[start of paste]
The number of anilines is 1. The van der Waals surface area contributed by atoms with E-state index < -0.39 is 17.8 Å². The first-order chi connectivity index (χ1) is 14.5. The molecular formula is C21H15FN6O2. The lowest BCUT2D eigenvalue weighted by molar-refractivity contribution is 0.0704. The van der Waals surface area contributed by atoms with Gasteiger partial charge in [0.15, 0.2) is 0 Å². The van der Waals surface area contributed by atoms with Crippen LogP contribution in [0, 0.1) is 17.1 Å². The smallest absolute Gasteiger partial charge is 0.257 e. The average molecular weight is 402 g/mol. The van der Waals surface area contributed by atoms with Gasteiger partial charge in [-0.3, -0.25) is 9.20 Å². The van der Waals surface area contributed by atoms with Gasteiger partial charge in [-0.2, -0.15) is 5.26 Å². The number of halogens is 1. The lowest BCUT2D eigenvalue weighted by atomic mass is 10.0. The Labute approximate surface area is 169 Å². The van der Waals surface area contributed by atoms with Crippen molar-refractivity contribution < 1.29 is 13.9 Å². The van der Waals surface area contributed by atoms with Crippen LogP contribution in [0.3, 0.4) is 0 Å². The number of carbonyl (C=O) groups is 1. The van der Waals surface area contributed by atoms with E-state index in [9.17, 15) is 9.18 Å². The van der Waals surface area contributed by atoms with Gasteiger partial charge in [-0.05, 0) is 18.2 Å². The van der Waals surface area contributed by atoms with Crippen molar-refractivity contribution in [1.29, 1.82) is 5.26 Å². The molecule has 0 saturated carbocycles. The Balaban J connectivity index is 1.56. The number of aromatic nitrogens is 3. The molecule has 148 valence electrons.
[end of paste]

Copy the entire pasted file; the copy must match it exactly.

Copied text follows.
The number of anilines is 1. The van der Waals surface area contributed by atoms with E-state index < -0.39 is 17.8 Å². The first-order chi connectivity index (χ1) is 14.5. The molecular formula is C21H15FN6O2. The lowest BCUT2D eigenvalue weighted by molar-refractivity contribution is 0.0704. The van der Waals surface area contributed by atoms with Gasteiger partial charge in [0.15, 0.2) is 0 Å². The van der Waals surface area contributed by atoms with Crippen LogP contribution in [0, 0.1) is 17.1 Å². The smallest absolute Gasteiger partial charge is 0.257 e. The average molecular weight is 402 g/mol. The van der Waals surface area contributed by atoms with Gasteiger partial charge in [-0.3, -0.25) is 9.20 Å². The van der Waals surface area contributed by atoms with Gasteiger partial charge in [-0.2, -0.15) is 5.26 Å². The number of halogens is 1. The lowest BCUT2D eigenvalue weighted by atomic mass is 10.0. The Labute approximate surface area is 169 Å². The van der Waals surface area contributed by atoms with Crippen molar-refractivity contribution < 1.29 is 13.9 Å². The van der Waals surface area contributed by atoms with Crippen LogP contribution in [0.3, 0.4) is 0 Å². The number of carbonyl (C=O) groups is 1. The van der Waals surface area contributed by atoms with E-state index in [9.17, 15) is 9.18 Å². The van der Waals surface area contributed by atoms with Gasteiger partial charge in [-0.05, 0) is 18.2 Å². The van der Waals surface area contributed by atoms with Crippen molar-refractivity contribution in [1.29, 1.82) is 5.26 Å². The molecule has 0 saturated carbocycles. The Balaban J connectivity index is 1.56. The number of aromatic nitrogens is 3. The molecule has 148 valence electrons.